The Cookie Lady

Small business Kizito Cookies hits home run during pandemic
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If you asked Elizabeth Kizito when she realized her career was a success, you’d see a twinkle in her eyes. “Oh, that’s easy,” she said. “When the Louisville Bats made me into a bobblehead.”


Louisville, Kentucky’s Triple-A baseball team distributed that bobblehead to honor the team’s 20th season at their home field, as well as the “Cookie Lady” for coming to nearly every home game.

Elizabeth is a small business owner with a storefront on bustling Bardstown Road, where she bakes and sells 12 different types of cookies, as well as biscotti, muffins and granola.

Powering through the pandemic

Like many small business owners, Elizabeth said the pandemic has been hard. Todd Bartlett, Kizito Cookies co-owner and Elizabeth’s husband, added, “COVID has been tough for Elizabeth. A large percentage of our sales came from her selling her cookies from the basket on top of her head at the Bats’ games and other community events.” Orders from local stores decreased significantly as well.

But the small business had at least three things going for it in 2020. Their delicious cookies. An episode of “Little America” on Apple TV+. And UPS.

“It was serendipity … the timing couldn't have been more perfect because the show came out in January; then everything started to shut down,” Todd said. “In March, we had a shipping explosion. And that gave us, and Kizito Cookies, a chance to be OK.”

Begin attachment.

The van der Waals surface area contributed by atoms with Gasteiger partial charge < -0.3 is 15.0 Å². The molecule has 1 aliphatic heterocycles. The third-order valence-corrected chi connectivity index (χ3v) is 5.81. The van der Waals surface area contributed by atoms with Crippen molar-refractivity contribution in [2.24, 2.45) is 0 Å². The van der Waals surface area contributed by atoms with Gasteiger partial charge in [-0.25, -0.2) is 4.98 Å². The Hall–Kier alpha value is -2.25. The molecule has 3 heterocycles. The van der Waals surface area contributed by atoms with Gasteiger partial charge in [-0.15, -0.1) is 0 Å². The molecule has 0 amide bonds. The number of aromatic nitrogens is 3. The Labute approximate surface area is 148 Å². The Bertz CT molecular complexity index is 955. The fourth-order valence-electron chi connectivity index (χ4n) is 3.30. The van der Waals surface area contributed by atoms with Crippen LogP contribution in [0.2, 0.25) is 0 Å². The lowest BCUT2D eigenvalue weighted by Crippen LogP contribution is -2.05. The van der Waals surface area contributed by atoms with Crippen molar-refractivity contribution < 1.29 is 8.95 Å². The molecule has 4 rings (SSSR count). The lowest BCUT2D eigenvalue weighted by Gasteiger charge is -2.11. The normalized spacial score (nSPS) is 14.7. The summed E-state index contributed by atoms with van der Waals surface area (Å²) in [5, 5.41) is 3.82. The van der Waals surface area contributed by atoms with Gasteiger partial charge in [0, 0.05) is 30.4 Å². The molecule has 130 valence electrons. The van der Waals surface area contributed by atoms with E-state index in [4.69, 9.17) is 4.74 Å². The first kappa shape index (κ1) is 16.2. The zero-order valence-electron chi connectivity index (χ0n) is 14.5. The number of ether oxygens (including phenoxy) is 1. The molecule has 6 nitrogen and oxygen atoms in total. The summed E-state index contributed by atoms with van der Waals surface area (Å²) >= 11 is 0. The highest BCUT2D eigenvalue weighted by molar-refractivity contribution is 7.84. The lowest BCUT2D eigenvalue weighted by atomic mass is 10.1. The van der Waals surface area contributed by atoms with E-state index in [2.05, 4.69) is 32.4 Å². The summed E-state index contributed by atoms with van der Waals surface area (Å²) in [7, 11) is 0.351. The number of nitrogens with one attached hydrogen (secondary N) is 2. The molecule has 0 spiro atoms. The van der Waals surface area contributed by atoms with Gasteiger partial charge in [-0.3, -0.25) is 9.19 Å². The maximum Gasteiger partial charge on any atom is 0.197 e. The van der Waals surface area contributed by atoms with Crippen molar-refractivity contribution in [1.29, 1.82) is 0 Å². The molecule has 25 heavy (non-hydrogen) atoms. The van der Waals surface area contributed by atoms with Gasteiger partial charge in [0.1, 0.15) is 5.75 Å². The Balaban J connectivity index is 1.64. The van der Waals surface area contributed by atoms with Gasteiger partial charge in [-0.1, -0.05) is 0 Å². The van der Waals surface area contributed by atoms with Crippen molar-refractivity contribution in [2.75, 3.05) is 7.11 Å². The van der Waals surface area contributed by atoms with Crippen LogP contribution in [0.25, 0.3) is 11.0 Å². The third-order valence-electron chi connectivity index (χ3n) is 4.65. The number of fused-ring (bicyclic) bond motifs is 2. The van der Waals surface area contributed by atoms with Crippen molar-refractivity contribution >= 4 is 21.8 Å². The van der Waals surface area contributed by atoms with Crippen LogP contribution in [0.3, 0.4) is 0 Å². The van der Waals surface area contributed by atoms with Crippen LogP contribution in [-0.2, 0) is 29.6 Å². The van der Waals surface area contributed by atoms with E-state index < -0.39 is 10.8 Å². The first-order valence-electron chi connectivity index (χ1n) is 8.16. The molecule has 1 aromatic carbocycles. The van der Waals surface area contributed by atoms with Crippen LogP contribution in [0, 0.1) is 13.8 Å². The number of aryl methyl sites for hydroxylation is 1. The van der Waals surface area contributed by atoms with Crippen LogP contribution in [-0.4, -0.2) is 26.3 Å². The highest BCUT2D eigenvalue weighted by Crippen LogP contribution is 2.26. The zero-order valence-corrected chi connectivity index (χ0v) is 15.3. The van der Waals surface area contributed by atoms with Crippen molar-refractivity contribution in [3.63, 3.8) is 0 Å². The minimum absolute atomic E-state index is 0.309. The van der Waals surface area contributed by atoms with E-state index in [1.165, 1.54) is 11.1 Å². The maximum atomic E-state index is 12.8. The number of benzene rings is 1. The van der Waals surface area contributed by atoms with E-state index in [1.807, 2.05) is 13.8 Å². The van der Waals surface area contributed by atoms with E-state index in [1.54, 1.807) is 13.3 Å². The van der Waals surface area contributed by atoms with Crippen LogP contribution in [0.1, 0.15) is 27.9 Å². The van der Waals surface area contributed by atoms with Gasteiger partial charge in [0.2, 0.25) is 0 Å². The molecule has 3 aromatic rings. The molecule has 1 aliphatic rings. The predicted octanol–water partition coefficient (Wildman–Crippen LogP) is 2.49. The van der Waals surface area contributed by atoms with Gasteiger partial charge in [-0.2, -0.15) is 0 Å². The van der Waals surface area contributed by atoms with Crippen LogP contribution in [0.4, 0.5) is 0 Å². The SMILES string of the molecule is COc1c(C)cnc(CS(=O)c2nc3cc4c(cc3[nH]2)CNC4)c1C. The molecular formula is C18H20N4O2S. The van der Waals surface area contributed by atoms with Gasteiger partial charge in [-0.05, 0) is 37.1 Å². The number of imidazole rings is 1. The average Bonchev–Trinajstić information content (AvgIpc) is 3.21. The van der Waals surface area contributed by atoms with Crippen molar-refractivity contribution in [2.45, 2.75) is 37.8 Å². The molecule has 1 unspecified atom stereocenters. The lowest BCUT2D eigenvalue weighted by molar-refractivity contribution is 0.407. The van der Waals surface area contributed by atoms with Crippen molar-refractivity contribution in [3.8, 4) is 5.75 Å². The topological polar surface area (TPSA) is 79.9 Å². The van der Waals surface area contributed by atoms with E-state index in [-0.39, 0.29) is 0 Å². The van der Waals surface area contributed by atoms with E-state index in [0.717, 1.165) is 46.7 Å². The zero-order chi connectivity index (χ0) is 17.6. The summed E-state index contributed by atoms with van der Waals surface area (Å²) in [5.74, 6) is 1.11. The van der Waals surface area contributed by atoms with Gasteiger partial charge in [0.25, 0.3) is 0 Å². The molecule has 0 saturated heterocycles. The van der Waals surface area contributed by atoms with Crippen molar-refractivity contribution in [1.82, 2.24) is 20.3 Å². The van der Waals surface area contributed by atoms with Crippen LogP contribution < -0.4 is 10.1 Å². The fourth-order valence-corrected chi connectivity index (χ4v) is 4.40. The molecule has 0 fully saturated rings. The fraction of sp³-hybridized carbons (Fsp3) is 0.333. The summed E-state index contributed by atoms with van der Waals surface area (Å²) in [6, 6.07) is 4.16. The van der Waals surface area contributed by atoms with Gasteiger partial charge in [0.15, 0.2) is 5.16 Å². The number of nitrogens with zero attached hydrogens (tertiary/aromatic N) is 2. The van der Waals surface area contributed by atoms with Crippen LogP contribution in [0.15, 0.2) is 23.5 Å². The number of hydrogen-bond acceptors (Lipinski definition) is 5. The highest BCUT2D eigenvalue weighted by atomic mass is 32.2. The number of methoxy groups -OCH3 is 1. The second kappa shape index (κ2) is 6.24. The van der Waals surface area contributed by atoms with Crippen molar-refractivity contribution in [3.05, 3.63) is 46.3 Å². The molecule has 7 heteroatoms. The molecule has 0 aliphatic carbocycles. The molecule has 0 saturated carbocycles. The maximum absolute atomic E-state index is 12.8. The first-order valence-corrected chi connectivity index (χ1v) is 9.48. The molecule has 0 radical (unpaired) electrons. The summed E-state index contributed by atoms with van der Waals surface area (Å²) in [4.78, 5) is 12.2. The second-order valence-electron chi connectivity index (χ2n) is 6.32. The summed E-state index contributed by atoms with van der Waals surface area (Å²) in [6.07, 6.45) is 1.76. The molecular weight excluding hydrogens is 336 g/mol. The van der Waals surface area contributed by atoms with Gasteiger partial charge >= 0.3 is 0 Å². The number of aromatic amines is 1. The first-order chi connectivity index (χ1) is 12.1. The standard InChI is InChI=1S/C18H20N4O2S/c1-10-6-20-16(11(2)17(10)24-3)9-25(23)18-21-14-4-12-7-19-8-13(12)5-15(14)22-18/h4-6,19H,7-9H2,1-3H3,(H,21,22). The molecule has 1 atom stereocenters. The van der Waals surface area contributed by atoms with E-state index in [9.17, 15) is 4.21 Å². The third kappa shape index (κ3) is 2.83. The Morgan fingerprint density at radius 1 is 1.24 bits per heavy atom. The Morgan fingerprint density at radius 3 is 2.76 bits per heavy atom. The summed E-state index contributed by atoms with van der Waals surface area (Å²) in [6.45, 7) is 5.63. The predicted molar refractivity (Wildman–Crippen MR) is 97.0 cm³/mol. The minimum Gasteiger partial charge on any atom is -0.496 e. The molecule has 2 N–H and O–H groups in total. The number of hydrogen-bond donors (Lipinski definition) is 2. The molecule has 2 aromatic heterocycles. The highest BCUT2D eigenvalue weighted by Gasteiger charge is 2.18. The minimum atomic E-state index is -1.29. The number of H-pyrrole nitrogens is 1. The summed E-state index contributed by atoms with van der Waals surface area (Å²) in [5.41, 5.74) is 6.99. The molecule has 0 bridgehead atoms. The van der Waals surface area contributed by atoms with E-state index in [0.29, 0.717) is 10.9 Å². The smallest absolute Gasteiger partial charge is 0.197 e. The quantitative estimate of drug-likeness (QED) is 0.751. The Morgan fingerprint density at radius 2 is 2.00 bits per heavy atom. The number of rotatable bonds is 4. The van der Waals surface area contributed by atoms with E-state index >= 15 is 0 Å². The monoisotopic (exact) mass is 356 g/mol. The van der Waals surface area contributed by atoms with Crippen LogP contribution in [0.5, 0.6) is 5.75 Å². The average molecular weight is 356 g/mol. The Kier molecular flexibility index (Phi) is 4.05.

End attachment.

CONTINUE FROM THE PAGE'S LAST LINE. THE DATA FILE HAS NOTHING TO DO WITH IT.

Until the show aired, most of the bakery’s orders were regional and they averaged between five and 10 shipments a week. “After the show happened, we were doing about 25 shipments a day,” Elizabeth said.

Kizito Cookies needed help getting the ten-fold increase in orders processed and delivered. According to UPS sales executive John Mark Hummel, who manages the account, “now that Kizito Cookies is leveraging our UPS Ground network, they’re able to deliver cookies faster than ever.”

“John Mark was very nice and resourceful helping us,” Todd said. “He got us the label printer, labels and better rates. That was something we never thought we could do, get better rates, because we’re such a small business.”

With the support of her family, Elizabeth immigrated to the United States from Uganda in 1975, at the age of 17. She earned a degree in environmental health from Eastern New Mexico University before moving to Kentucky where she had another life-changing experience. She ate her very first cookie.

Although her father was a baker, Elizabeth had never tasted a cookie before. “I remember thinking it was the best thing I’d ever put in my mouth,” she said. “I started baking my own.”

At times, she made so many she’d take extras to work and share them with coworkers. They were a hit. Eventually, people started paying her to make batches of cookies for them, and Kizito Cookies was born.

“I think my cookies are special because I make them from scratch and I touch every cookie. I measure the ingredients and mix them and I shape them myself, by hand. And that makes them special!”

With UPS helping Kizito Cookies process and ship its product, Elizabeth and Todd are left to focus on what they know best – baking cookies. 


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